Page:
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76th Venice Film Festival: Wasp Network Movie Review

Wasp Network

A scene from director Olivier Assayas’ thriller, ‘Wasp Network,’ which stars Penélope Cruz.

Title: Wasp Network

Director: Olivier Assayas 

Cast: Penélope Cruz, Édgar Ramírez, Gael García Bernal, Ana de Armas, Leonardo Sbaraglia and Wagner Moura.

Director Olivier Assayas presented Wasp Network at the 2019 Venice Film Festival, a film based on Fernando Morais’ book The Last Soldiers Of The Cold War, starring Penelope Cruz, Edgar Ramírez, Ana de Armas and Gael Garcia Bernal.

The movie is set in Havana during the early nineties. René González, a Cuban pilot, steals a plane and flees Cuba, leaving behind his wife and daughter, to begin a new life in Miami. Other Cuban defectors soon follow and start a spy network to infiltrate violent anti-Castroist organizations responsible for terror attacks on the island. 

The espionage flick, unveils a world of subterfuges, that push the spies to keep their families in the dark of what is going on with their mission. Assayas explores with great sensitivity the mundane activities and personal dynamics of the members of the secret network, whilst showing the political strategy behind their secret operation. The informers involved were humble men, they weren’t the typical undercover agents — they were proletarians who got arrested and became hostages to U.S.-Cuban politics, and ultimately got an unfair trial. They had nothing to do with the 1996 shoot-down of the Cessnas aircraft, they only infiltrated anti-Castroist organizations who were involved in an undercover war against their country. Hence, class-discrepancy is a solid argument that Assayas delves into.

In conjunction with the historical reconstruction of the events, the film scrutinizes the topic of disinformation, that today we call fake news. This a strong theme in the film, as it becomes a powerful tool for propaganda. The way Wasp Network  accounts the story about the Cuban Five, with its ambiguities and conflicts, creates a strong parable that mirrors the contemporary media and the way false information can be spread deliberately to deceive.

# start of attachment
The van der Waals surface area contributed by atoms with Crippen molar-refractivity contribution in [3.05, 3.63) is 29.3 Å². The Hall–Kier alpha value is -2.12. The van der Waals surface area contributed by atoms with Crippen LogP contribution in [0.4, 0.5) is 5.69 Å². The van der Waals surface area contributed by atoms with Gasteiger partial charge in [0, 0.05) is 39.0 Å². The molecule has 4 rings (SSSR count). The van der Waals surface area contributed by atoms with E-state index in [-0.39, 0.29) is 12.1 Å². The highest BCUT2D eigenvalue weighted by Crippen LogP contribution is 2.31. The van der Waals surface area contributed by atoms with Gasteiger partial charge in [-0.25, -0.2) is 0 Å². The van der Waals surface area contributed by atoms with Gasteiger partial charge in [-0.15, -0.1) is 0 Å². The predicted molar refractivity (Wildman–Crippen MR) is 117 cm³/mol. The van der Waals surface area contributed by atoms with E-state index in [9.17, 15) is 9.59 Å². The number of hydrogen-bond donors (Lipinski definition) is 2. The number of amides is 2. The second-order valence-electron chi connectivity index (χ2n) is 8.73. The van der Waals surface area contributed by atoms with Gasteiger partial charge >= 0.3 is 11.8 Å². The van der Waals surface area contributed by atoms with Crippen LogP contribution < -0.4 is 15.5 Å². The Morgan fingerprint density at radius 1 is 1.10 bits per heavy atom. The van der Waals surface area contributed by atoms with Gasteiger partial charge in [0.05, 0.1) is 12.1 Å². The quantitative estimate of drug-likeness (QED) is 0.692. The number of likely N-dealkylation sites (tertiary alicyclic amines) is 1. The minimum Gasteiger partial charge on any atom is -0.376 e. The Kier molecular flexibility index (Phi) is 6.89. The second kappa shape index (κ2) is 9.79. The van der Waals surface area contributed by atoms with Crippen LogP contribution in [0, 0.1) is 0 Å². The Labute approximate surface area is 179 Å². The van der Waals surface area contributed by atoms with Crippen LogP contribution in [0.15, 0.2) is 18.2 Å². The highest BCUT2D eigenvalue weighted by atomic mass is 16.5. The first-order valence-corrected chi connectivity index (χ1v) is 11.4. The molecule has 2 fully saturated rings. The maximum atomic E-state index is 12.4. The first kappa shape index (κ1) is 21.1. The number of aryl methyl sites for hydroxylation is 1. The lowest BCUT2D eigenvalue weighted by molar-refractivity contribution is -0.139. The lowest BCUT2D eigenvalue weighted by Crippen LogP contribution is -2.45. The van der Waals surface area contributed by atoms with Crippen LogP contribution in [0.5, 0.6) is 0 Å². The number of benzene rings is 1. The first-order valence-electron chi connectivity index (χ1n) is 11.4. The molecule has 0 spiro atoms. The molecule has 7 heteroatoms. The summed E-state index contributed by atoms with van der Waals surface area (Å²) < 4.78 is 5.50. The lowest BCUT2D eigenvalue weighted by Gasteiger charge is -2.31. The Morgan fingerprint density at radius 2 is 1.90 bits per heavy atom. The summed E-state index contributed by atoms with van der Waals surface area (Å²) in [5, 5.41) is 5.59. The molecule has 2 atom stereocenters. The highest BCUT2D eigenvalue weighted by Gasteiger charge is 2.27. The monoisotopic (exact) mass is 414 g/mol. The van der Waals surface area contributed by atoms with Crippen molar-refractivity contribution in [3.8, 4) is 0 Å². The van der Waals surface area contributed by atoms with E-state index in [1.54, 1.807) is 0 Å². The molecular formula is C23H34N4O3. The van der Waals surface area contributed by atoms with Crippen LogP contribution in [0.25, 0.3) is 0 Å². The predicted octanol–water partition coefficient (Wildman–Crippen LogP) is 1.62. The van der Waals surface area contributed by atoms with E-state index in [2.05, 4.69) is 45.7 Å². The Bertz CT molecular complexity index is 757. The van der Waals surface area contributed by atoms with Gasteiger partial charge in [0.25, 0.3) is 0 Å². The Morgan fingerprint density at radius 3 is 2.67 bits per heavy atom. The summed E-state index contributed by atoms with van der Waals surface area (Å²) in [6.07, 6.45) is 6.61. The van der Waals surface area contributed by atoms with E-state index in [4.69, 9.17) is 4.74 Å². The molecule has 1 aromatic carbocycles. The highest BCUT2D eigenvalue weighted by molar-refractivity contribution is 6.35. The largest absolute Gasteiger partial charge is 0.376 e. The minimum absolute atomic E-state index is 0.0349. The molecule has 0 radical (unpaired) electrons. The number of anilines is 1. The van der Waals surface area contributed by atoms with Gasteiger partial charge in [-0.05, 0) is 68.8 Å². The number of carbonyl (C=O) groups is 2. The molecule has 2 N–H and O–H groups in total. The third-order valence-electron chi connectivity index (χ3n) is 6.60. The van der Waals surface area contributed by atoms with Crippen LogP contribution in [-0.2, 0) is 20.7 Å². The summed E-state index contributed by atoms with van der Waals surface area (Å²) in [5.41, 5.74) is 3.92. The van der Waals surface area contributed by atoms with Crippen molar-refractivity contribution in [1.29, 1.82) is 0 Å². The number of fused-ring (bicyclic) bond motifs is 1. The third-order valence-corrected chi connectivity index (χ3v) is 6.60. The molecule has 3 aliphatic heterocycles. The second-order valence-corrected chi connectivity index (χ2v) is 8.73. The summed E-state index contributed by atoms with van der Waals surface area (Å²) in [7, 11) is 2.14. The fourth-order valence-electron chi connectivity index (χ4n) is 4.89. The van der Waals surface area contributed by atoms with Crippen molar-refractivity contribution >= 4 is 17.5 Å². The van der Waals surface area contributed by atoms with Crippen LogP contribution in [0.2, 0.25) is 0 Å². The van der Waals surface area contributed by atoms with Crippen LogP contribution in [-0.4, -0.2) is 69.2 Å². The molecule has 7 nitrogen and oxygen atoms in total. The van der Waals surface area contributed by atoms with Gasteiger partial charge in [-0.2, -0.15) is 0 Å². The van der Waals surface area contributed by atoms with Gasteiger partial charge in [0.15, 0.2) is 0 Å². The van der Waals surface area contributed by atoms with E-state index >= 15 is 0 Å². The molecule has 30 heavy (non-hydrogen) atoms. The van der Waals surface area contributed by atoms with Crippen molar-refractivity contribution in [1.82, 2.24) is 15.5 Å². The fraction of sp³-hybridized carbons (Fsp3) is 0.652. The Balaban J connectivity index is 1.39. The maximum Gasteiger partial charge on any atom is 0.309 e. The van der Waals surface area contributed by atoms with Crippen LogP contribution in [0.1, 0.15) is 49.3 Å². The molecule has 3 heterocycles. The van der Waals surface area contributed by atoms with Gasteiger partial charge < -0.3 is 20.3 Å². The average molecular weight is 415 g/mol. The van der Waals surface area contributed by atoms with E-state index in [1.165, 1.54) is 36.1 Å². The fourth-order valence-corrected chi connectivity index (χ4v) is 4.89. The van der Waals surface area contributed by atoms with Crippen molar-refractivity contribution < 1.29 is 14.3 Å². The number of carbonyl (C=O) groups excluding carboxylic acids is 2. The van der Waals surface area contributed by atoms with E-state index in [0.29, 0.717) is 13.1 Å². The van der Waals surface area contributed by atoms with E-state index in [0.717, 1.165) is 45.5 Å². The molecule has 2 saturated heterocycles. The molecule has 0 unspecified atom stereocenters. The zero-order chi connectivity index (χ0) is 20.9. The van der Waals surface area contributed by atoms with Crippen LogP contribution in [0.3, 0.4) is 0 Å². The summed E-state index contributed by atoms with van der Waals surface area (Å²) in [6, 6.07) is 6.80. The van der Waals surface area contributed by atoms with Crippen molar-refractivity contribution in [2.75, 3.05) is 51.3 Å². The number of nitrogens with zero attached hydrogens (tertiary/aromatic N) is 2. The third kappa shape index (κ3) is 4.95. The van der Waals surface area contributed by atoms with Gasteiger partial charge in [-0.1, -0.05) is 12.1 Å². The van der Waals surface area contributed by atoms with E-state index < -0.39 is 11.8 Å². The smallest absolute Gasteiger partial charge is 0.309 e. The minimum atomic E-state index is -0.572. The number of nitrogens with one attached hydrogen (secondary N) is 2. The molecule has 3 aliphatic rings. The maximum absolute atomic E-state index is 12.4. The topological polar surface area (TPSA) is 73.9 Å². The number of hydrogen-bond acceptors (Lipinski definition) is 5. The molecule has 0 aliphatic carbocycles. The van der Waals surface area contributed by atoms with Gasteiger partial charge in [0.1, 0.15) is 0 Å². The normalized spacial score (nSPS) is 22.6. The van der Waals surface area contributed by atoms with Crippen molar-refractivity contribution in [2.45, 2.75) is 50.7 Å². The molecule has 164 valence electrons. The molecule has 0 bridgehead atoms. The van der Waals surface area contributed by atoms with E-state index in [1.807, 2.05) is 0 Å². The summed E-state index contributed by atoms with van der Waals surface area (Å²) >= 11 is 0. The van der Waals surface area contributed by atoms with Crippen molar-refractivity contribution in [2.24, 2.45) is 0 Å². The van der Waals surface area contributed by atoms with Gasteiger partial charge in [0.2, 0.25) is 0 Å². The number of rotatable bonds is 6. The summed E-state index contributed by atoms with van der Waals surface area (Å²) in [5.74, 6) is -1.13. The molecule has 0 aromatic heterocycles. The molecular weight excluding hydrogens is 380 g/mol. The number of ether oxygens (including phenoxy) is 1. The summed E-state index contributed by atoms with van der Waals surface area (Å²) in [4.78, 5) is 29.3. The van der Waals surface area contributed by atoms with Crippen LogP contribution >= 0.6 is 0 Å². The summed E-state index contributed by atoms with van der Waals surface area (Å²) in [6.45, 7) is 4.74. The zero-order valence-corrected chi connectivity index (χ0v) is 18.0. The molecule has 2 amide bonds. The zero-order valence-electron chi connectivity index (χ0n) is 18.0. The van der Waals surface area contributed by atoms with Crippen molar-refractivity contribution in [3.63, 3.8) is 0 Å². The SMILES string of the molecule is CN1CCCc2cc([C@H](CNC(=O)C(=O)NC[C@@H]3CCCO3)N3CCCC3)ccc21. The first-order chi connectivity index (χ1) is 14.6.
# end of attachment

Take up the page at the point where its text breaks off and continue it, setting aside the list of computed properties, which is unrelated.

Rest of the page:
Besides the testosterone in the film, there is a strong female presence with the spies’ wives, who provide considerable depth and perspective to the human relationships between the major characters. This is not a mere political movie, but a motion picture about individuals swallowed up and crushed by politics.

Written by: Chiara Spagnoli Gabardi

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Chiara Spagnoli Gabardi, is a film critic, culture and foreign affairs reporter, screenwriter, film-maker and visual artist. She studied in a British school in Milan, graduated in Political Sciences, got her Masters in screenwriting and film production and studied at the Lee Strasberg Theatre and Film Institute in New York and Los Angeles. Chiara’s “Material Puns” use wordplay to weld the title of the painting with the materials placed on canvas, through an ironic reinterpretation of Pop-Art, Dadaism and Ready Made. She exhibited her artwork in Milan, Rome, Venice, London, Oxford, Paris and Manhattan. Chiara works as a reporter for online, print, radio and television and also as a film festival PR/publicist. As a bi-lingual journalist (English and Italian), who is also fluent in French and Spanish, she is a member of the Foreign Press Association in New York, the Women Film Critics Circle in New York, the Italian Association of Journalists in Milan and the Federation of Film Critics of Europe and the Mediterranean. Chiara is also a Professor of Phenomenology of Contemporary Arts at IED University in Milan.

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